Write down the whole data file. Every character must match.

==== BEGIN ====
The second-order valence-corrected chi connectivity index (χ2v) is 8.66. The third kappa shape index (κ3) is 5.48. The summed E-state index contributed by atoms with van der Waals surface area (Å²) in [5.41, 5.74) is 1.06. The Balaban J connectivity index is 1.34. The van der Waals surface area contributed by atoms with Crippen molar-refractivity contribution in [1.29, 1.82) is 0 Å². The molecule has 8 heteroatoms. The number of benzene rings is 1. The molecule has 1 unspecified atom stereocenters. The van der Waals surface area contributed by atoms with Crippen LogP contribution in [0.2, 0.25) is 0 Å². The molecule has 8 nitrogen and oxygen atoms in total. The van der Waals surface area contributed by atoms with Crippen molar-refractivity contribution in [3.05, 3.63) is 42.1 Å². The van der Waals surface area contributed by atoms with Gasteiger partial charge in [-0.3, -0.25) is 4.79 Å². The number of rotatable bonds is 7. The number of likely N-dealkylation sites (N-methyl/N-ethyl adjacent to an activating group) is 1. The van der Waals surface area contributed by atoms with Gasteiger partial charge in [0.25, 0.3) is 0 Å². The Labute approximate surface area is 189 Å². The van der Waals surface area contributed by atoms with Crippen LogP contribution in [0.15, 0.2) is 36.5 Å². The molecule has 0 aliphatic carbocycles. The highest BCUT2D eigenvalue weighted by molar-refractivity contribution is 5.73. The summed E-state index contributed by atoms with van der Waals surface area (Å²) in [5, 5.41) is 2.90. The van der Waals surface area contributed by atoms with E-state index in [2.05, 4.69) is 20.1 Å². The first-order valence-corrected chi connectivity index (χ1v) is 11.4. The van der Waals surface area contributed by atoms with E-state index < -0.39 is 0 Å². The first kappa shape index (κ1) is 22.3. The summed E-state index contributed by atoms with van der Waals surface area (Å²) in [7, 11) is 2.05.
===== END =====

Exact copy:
The second-order valence-corrected chi connectivity index (χ2v) is 8.66. The third kappa shape index (κ3) is 5.48. The summed E-state index contributed by atoms with van der Waals surface area (Å²) in [5.41, 5.74) is 1.06. The Balaban J connectivity index is 1.34. The van der Waals surface area contributed by atoms with Crippen molar-refractivity contribution in [1.29, 1.82) is 0 Å². The molecule has 8 heteroatoms. The number of benzene rings is 1. The molecule has 1 unspecified atom stereocenters. The van der Waals surface area contributed by atoms with Crippen LogP contribution in [0.2, 0.25) is 0 Å². The molecule has 8 nitrogen and oxygen atoms in total. The van der Waals surface area contributed by atoms with Crippen molar-refractivity contribution in [3.05, 3.63) is 42.1 Å². The van der Waals surface area contributed by atoms with Gasteiger partial charge in [-0.3, -0.25) is 4.79 Å². The number of rotatable bonds is 7. The number of likely N-dealkylation sites (N-methyl/N-ethyl adjacent to an activating group) is 1. The van der Waals surface area contributed by atoms with Gasteiger partial charge in [0.25, 0.3) is 0 Å². The Labute approximate surface area is 189 Å². The van der Waals surface area contributed by atoms with Crippen LogP contribution in [0.15, 0.2) is 36.5 Å². The molecule has 0 aliphatic carbocycles. The highest BCUT2D eigenvalue weighted by molar-refractivity contribution is 5.73. The summed E-state index contributed by atoms with van der Waals surface area (Å²) in [5, 5.41) is 2.90. The van der Waals surface area contributed by atoms with E-state index in [2.05, 4.69) is 20.1 Å². The first-order valence-corrected chi connectivity index (χ1v) is 11.4. The van der Waals surface area contributed by atoms with E-state index < -0.39 is 0 Å². The first kappa shape index (κ1) is 22.3. The summed E-state index contributed by atoms with van der Waals surface area (Å²) in [7, 11) is 2.05.